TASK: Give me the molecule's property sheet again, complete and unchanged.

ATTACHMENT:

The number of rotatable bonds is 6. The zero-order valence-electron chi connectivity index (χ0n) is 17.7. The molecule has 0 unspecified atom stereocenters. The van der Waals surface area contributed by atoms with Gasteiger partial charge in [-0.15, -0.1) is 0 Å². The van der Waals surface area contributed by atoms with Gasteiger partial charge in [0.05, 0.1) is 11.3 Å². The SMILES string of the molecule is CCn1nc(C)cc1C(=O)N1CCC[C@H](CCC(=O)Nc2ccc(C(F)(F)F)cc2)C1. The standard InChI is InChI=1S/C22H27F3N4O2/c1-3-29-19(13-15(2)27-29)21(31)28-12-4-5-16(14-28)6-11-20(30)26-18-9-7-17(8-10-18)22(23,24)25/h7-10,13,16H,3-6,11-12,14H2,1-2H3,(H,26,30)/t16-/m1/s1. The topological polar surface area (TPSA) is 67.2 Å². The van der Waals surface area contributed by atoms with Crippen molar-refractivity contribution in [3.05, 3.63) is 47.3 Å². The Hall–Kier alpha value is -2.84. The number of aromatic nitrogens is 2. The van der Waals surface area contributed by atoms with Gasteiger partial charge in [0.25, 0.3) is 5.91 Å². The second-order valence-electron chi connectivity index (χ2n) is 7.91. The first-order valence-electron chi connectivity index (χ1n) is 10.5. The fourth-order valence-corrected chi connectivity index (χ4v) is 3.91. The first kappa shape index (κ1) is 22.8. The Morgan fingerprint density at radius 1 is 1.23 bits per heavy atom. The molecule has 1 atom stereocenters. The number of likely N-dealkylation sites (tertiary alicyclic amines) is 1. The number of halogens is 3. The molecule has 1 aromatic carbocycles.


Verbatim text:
The number of rotatable bonds is 6. The zero-order valence-electron chi connectivity index (χ0n) is 17.7. The molecule has 0 unspecified atom stereocenters. The van der Waals surface area contributed by atoms with Gasteiger partial charge in [-0.15, -0.1) is 0 Å². The van der Waals surface area contributed by atoms with Gasteiger partial charge in [0.05, 0.1) is 11.3 Å². The SMILES string of the molecule is CCn1nc(C)cc1C(=O)N1CCC[C@H](CCC(=O)Nc2ccc(C(F)(F)F)cc2)C1. The standard InChI is InChI=1S/C22H27F3N4O2/c1-3-29-19(13-15(2)27-29)21(31)28-12-4-5-16(14-28)6-11-20(30)26-18-9-7-17(8-10-18)22(23,24)25/h7-10,13,16H,3-6,11-12,14H2,1-2H3,(H,26,30)/t16-/m1/s1. The topological polar surface area (TPSA) is 67.2 Å². The van der Waals surface area contributed by atoms with Crippen molar-refractivity contribution in [3.05, 3.63) is 47.3 Å². The Hall–Kier alpha value is -2.84. The number of aromatic nitrogens is 2. The van der Waals surface area contributed by atoms with Gasteiger partial charge in [0.25, 0.3) is 5.91 Å². The second-order valence-electron chi connectivity index (χ2n) is 7.91. The first-order valence-electron chi connectivity index (χ1n) is 10.5. The fourth-order valence-corrected chi connectivity index (χ4v) is 3.91. The first kappa shape index (κ1) is 22.8. The Morgan fingerprint density at radius 1 is 1.23 bits per heavy atom. The molecule has 1 atom stereocenters. The number of likely N-dealkylation sites (tertiary alicyclic amines) is 1. The number of halogens is 3. The molecule has 1 aromatic carbocycles.